World Library  
Flag as Inappropriate
Email this Article

Atari Punk Console

Article Id: WHEBN0009792438
Reproduction Date:

Title: Atari Punk Console  
Author: World Heritage Encyclopedia
Language: English
Subject: Circuit bending, Electronic musical instruments, DIY culture, Kraakdoos, Reed Ghazala
Collection: Diy Culture, Electronic Musical Instruments
Publisher: World Heritage Encyclopedia
Publication
Date:
 

Atari Punk Console

Circuit diagram of an implementation of Atari Punk Console

The Atari Punk Console (commonly shortened to APC) is a popular circuit that utilizes two 555 timer ICs or a single 556 dual timer IC. The original circuit, called a "Sound Synthesizer", was published in a Radio Shack booklet: "Engineer's Notebook: Integrated Circuit Applications" in 1980[1] and later called "Stepped Tone Generator" in "Engineer's Mini-Notebook - 555 Circuits" by its designer, Forrest M. Mims III (Siliconcepts, 1984).[2] It was named "Atari Punk Console" (APC) by Kaustic Machines crew because its "low-fi" sounds resemble classic Atari console games from the 1980s, with a square wave output similar to the Atari 2600. Kaustic Machines added a -4db line level output to the circuit which was originally designed to drive a small 8 ohm speaker.

Atari Punk console is an astable square wave oscillator driving a monostable oscillator that creates a single (square) pulse. There are two controls, one for the frequency of the oscillator and one to control the width of the pulse. The controls are usually potentiometers but the circuit can also be controlled by light, temperature, pressure etc. by replacing a potentiometer with a suitable sensor (e.g., photo resistor for light sensitivity). Most of the time there is also a power switch (often a toggle switch) and a volume knob.

The circuit is a simple DIY noisemaker circuit that is relatively inexpensive and easy to build, easily adaptable and is configurable in many ways. It has been built into a wide variety of cases, from metal IKEA bowls to light bulbs, an old Atari mouse or joystick. Its flexibility has led to wide scale popularity among electronics enthusiasts. It is often suggested as a good circuit to build for beginners.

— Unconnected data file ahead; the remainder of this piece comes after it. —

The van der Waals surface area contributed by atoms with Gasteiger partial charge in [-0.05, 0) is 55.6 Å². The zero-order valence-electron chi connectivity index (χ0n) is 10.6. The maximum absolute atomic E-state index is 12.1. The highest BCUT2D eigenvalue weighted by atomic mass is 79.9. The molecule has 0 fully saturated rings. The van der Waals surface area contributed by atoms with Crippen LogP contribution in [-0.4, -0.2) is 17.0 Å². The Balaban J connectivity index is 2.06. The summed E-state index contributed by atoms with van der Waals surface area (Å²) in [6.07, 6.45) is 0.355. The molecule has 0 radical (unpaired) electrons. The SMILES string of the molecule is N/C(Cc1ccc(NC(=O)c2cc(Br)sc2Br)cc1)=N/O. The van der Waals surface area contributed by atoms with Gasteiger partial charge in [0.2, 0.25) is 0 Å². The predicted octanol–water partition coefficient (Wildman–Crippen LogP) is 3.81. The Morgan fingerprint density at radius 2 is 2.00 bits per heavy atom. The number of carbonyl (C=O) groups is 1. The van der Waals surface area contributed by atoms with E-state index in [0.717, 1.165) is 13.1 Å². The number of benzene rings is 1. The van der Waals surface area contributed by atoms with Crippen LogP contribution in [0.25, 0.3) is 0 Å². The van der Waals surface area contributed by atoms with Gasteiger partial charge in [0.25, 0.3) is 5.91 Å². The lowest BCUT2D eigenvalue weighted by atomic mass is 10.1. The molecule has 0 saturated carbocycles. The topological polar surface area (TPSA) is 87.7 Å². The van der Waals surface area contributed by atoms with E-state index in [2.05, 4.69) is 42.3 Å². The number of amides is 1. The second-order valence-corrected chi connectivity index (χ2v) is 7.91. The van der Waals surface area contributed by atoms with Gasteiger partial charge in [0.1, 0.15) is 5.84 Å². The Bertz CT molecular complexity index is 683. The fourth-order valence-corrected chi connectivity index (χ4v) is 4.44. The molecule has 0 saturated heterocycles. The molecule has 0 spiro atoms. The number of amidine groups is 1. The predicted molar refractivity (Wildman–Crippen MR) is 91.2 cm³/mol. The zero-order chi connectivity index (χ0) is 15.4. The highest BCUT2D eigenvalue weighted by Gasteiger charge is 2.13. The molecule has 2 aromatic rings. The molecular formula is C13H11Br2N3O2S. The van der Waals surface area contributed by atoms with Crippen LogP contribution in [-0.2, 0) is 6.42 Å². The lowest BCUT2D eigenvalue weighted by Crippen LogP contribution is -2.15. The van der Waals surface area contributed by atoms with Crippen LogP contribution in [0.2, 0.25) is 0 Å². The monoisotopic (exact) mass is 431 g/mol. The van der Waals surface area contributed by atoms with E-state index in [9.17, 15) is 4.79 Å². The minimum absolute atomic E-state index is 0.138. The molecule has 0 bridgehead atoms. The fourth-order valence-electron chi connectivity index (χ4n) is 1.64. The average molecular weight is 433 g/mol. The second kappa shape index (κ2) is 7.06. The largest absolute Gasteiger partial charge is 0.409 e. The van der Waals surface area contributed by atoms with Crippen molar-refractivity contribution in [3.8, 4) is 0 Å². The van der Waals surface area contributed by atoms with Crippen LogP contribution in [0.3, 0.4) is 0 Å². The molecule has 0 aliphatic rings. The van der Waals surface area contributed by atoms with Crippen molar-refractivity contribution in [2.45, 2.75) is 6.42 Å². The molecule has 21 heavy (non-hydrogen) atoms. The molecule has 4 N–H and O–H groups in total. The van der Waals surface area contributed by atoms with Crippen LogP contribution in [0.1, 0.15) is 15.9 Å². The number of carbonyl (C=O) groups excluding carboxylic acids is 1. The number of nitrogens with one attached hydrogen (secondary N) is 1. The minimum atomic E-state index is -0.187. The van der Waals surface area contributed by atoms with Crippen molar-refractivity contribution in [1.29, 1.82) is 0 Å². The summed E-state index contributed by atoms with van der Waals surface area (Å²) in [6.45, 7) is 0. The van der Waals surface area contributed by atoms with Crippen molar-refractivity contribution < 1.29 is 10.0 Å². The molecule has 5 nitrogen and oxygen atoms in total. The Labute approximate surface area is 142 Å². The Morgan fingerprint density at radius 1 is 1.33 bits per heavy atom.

See also

External links

  • Original schematics
  • Kaustic Machines added a line out to the APC
  • Forrest M. Mims III web page
  • PCB layout for dual 555 version
  • Page describing the circuit + schematic + video sample
  • Forrest M. Mims III Atari Punk Console Project description
  • Atari Punk Console fan page

'

References

  1. ^ "Engineer's Notebook: Integrated Circuit Applications". Jameco. Retrieved 13 September 2014. 
  2. ^ "Engineer's Mini-Notebook" (PDF). Radio Shack. Archived from the original (PDF) on 22 August 2013. Retrieved 13 September 2014. 
This article was sourced from Creative Commons Attribution-ShareAlike License; additional terms may apply. World Heritage Encyclopedia content is assembled from numerous content providers, Open Access Publishing, and in compliance with The Fair Access to Science and Technology Research Act (FASTR), Wikimedia Foundation, Inc., Public Library of Science, The Encyclopedia of Life, Open Book Publishers (OBP), PubMed, U.S. National Library of Medicine, National Center for Biotechnology Information, U.S. National Library of Medicine, National Institutes of Health (NIH), U.S. Department of Health & Human Services, and USA.gov, which sources content from all federal, state, local, tribal, and territorial government publication portals (.gov, .mil, .edu). Funding for USA.gov and content contributors is made possible from the U.S. Congress, E-Government Act of 2002.
 
Crowd sourced content that is contributed to World Heritage Encyclopedia is peer reviewed and edited by our editorial staff to ensure quality scholarly research articles.
 
By using this site, you agree to the Terms of Use and Privacy Policy. World Heritage Encyclopedia™ is a registered trademark of the World Public Library Association, a non-profit organization.
 


Copyright © World Library Foundation. All rights reserved. eBooks from Project Gutenberg are sponsored by the World Library Foundation,
a 501c(4) Member's Support Non-Profit Organization, and is NOT affiliated with any governmental agency or department.